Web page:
CHILD DEVELOPMENT MINOR
West Virginia University announces a new online minor in Child Development and Family Studies. This minor is offered through The Child Development and Family Studies (CDFS) program, one of four programs offered through the Technology, Learning and Culture Department in the College of Human Resources and Education.
The purpose of this minor is to better prepare individuals to work with children in a variety of settings. Students will concentrate on courses that address topics such as the physical, cognitive, social, and emotional development of children as facilitated by families, educators, child care professionals, and others. These classes are taught by instructors in the Child Development and Family Studies Program in the Department of Technology, Learning and Culture. Upon completion of six courses, the student will be better prepared for career opportunities in a variety of settings including nursery schools, preschools, Early Start, Head Start, child care centers, juvenile care centers, and human service agencies.
This minor will be available through Extended Learning for three categories of students:
- Traditional students enrolled at WVU in majors other than Child Development and Family Studies who might want to minor in this area of study.
A CDFS minor may add a valuable dimension to their program of study, such as students from Psychology, Education, Parks and Recreation, and Social Work.
- Students enrolled in the Multidisciplinary Studies (MDS) program.
The Multidisciplinary Studies Bachelor of Arts program is comprised of three related minors. This program does not limit students to courses of study in a particular college or school, but emphasizes multidisciplinary/cross-disciplinary studies. The program’s flexibility, appropriate breadth and depth in the chosen areas of study, and focus on developing an understanding of the nature of cross-disciplinary investigation constitute its most salient features. Each student chooses three minor areas and must demonstrate how these areas work together toward his/her educational and/or career goals. Some students may find the Child Development and Family Studies Minor to be a good fit in the overall development of their unique program of studies. For example, a student may choose areas of physical education, recreation and parks, and child development and family studies with the goal of a career in children’s sports.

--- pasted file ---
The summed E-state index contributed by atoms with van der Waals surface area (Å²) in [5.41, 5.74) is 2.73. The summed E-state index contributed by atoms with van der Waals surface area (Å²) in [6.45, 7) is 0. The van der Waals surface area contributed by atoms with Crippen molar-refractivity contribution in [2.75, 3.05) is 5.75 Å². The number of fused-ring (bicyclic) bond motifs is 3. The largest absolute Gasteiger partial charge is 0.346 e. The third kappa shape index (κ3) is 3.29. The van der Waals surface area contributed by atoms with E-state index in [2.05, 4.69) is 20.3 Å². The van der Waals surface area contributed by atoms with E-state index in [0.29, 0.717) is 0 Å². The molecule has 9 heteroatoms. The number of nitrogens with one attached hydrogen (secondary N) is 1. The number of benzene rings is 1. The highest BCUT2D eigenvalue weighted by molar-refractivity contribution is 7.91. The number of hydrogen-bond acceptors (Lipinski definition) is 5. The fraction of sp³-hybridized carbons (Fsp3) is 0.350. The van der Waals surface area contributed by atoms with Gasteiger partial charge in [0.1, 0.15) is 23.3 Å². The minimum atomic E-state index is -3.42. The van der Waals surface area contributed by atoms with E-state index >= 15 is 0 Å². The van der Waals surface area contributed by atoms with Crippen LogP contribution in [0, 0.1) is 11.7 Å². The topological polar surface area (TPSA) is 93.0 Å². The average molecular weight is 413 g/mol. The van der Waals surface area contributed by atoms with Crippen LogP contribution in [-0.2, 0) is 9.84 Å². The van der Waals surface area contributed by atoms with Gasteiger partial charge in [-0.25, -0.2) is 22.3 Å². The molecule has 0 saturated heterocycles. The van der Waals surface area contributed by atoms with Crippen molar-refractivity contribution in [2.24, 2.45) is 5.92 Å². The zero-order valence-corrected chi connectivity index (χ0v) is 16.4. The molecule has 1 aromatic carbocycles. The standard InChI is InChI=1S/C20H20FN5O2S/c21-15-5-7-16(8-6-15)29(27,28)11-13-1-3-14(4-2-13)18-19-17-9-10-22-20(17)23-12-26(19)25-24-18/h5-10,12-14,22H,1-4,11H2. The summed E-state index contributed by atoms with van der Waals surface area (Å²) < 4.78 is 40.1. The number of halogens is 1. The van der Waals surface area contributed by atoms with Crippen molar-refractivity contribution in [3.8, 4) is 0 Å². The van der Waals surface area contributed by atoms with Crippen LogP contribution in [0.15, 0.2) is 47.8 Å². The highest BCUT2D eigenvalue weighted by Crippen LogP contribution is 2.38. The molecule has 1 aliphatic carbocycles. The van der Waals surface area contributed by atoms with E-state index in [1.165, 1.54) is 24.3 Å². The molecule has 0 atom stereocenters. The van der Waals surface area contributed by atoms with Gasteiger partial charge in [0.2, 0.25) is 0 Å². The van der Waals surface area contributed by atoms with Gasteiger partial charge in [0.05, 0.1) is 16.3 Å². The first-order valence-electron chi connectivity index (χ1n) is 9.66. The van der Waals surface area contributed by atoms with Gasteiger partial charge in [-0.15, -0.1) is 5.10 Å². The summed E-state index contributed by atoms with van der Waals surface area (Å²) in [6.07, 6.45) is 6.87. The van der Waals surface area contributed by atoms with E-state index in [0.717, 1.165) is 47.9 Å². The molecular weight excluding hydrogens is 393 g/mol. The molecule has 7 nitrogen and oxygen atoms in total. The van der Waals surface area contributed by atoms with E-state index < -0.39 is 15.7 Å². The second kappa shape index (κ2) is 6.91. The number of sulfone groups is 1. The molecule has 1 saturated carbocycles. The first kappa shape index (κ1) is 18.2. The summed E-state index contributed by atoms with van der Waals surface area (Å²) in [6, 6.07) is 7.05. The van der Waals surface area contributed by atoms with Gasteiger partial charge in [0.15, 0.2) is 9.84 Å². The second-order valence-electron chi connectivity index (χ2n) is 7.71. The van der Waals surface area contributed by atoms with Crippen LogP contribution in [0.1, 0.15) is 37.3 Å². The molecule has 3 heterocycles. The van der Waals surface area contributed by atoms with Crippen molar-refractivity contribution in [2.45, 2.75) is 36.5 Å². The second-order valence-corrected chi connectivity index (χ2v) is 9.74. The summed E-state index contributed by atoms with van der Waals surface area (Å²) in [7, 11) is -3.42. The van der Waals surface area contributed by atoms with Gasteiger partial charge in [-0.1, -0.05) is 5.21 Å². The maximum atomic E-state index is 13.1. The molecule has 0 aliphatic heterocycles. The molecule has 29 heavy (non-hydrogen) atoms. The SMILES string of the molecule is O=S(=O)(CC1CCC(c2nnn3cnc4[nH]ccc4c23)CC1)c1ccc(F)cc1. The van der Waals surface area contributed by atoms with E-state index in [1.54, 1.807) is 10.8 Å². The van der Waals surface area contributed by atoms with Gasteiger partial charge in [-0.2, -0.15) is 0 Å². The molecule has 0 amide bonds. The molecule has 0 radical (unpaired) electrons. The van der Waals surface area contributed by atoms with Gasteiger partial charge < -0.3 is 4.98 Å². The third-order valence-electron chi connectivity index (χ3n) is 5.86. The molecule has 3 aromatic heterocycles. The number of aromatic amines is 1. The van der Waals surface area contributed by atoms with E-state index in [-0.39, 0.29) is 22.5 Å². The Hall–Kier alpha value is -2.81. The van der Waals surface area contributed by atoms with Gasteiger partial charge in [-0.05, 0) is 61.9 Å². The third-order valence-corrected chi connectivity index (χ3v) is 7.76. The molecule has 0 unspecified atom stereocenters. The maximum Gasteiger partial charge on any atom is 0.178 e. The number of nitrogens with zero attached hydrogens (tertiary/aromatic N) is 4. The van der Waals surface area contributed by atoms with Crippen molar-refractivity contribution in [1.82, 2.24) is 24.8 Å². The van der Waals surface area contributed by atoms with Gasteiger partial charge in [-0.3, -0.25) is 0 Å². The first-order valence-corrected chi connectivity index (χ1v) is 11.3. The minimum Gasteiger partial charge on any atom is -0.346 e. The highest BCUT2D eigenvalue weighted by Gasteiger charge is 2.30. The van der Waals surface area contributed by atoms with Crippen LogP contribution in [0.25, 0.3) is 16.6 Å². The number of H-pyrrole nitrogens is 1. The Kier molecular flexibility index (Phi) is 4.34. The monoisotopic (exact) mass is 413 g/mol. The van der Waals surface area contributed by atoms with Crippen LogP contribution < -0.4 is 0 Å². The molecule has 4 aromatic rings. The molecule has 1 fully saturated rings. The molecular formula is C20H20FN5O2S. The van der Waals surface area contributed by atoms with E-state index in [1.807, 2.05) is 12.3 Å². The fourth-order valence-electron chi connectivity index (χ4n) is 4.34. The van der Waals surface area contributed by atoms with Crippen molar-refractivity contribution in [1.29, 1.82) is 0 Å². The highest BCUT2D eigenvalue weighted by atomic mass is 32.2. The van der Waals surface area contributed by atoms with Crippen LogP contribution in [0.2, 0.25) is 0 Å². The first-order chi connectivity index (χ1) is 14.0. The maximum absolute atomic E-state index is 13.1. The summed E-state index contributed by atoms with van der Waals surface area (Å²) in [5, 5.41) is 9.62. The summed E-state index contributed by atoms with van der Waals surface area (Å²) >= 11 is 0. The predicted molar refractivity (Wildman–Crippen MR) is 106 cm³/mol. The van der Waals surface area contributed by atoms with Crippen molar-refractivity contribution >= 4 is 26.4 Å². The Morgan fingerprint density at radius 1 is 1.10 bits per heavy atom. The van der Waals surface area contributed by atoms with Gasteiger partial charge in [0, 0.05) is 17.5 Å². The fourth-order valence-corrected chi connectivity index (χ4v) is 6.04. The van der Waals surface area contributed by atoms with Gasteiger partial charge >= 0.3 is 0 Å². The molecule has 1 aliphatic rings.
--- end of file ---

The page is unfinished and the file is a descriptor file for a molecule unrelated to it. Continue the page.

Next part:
- Non-traditional adult learners enrolled in the Regents Bachelor of Arts (RBA) program may find the Child Development and Family Studies Minor to be a valuable asset in their program of study. This program assesses the life and/or work experiences of the adult student for potential college-equivalent credit. Although the students in this program do not have a specific disciplinary major, they do earn a total of 128 credits and those credits may include areas of emphasis. The Child Development and Family Studies Minor will qualify as an area of emphasis in this program of study.
Because the Child Development and Family Studies Minor is offered through Extended Learning (online), it is ideal for nontraditional students and working professionals. It is also available through Extended Learning for traditional non-CDFS undergraduates pursuing a variety of academic options.
The Child Development and Family Studies Minor consists of 6 courses and a total of 18 credit hours. At least 9 hours must be at the 300 level or above. It generally takes a minimum of three semesters to complete the courses required for this minor.
Minimum Performance Standards
To qualify for an Extended Learning minor in Child Development and Family Studies, a student must have earned a minimum grade of "C" or better in each of the above required and chosen courses and a cumulative GPA of at least 2.5 in all the coursework in the minor.
CDFS 110. Families Across the Life-Span
Explores the physical, psychological, and cognitive developmental changes of individuals who are functioning in family systems that change across the life span.
CDFS 210. Introduction to Parenting
Introduction to terminology, descriptions, and explanations of the parental role and parent-child interactions. Emphasis on social and personal definitions of the parental role and on the problems and changes in parent-child relationships.
CDFS 211. Infant Development
Developmental characteristics and environmental effects on the child during the prenatal period and the first two years with implications for guidance and care, includes practical experience working with children.
CDFS 212. Early Childhood Development
Physical, social, emotional, and cognitive development of children from three-to-seven years of age with implications for guidance and care in practical settings.
CDFS 412. Adolescent Development
The adolescent in contemporary American culture, including normative physical, social, and personality development; relationships within various typical social settings (e.g., family, school, community, peer group).
CDFS 413. Contemporary Issues in Family Relations
Study of the recent research findings in the major areas of family relationships. Topics include effects of family violence, substance abuse, poverty, and health.
CDFS 415. Family Interaction and Communication
The family as a social group; processes related to well-being for a variety of family relationships.
CDFS 421. Developing and Administering a Child Care Center
Focuses on skills necessary for developing and implementing sound program management of different types of early childhood education centers.